n Tue, 09 Sep 2008 11:59:51 -0700, A. W. Dunstan < XXXX@XXXXX.COM > wrote:
Fundamentally, the issue is that you're relying on a property that isn't
reliable. It won't return the instantaneous state of the socket, but
rather the state known at some previous time. Even if it did return the
instantaneous state, that state could change between the time you check it
and the time you try to rely on it.
When Connect() returns, the socket _has_ successfully connected to the
remote endpoint. However, you can't make any assumptions beyond that.
The internal data associated with the Connected property might not be
updated yet or the connection could wind up getting reset immediately
after connection. You simply need to write your code so that it can deal
with errors during later operations.
Speaking of which, given that, it really doesn't make sense to keep
recreating connections just because of a reliability issue. If anything,
the extra overhead _increases_ your exposure to reliability issues. Every
time any data is moved from one endpoint to the other, you run the risk of
a reliability problem causing an error. The only thing that recreating
connections does is cause _more_ data to be moved, increasing the risk of
Likewise, using the KeepAlive option will also have only that effect.
Given that the connections appear to be transient anyway, it's not clear
why you're using that. But given that you are, all it does is increase
your chances of having an error occur when one otherwise would not have.
Keep-alives can be useful in some very specific scenarios, but it's not an
appropriate approach to error management. That's not what it's there for.
Setting the Blocking property to "true" is superfluous. That's the
Setting the NoDelay option is generally a bad idea, and it is especially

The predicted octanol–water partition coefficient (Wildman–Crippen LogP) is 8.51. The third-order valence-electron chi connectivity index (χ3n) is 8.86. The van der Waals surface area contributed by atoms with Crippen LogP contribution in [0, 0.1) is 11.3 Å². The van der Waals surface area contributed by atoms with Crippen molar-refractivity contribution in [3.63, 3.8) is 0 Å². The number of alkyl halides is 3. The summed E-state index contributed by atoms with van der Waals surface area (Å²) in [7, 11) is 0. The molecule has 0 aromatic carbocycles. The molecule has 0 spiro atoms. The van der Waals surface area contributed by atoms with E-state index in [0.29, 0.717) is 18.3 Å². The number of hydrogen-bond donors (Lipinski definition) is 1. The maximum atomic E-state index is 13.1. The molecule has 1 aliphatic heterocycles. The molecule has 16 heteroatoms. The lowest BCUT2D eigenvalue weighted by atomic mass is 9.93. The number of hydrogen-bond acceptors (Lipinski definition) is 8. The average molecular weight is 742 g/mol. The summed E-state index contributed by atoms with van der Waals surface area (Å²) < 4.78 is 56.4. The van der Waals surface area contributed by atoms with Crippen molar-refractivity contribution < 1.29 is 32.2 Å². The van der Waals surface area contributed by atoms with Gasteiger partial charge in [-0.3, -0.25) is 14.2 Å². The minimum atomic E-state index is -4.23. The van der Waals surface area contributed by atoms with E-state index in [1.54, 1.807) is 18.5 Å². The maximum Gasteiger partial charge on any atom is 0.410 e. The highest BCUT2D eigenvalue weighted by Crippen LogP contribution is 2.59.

so in your particular scenario. It's bad generally because it decreases
efficiency of the connection. It's especially bad in your case for the
same reason that recreating the connection is: it has the effect of
_adding_ to the amount of data that needs to be moved, which increases
your odds of getting an error on the unreliable connection.
Finally, if you care about reliability, you should not rely on the
LingerState of the socket. Leave the socket as the default, and then
after you've called Shutdown(), call Receive() until it returns 0
(assuming the remote endpoint isn't actually going to send you anything,
that will happen as soon as the remote endpoint has received all of your
data). Unless you do that, you have no assurance that the remote endpoint
has actually received all of the data you sent, even using a lingering
In other words, I would take out almost all of the implementation details
you've posted, including the part of the design in which a new connection
is repeatedly reestablished. Just design the code so that it can recover
gracefully from a reset connection and otherwise leave the socket
connected. Don't bother with lingering, keep-alives, or disabling Nagle
(i.e. "NoDelay"), and do make sure you do a true graceful shutdown by
calling Receive() after Shutdown().
Right now, the code is written in a way that is likely to maximize the
number of errors. You're working against TCP, rather than with it.
That's never a good approach anyway, but especially wh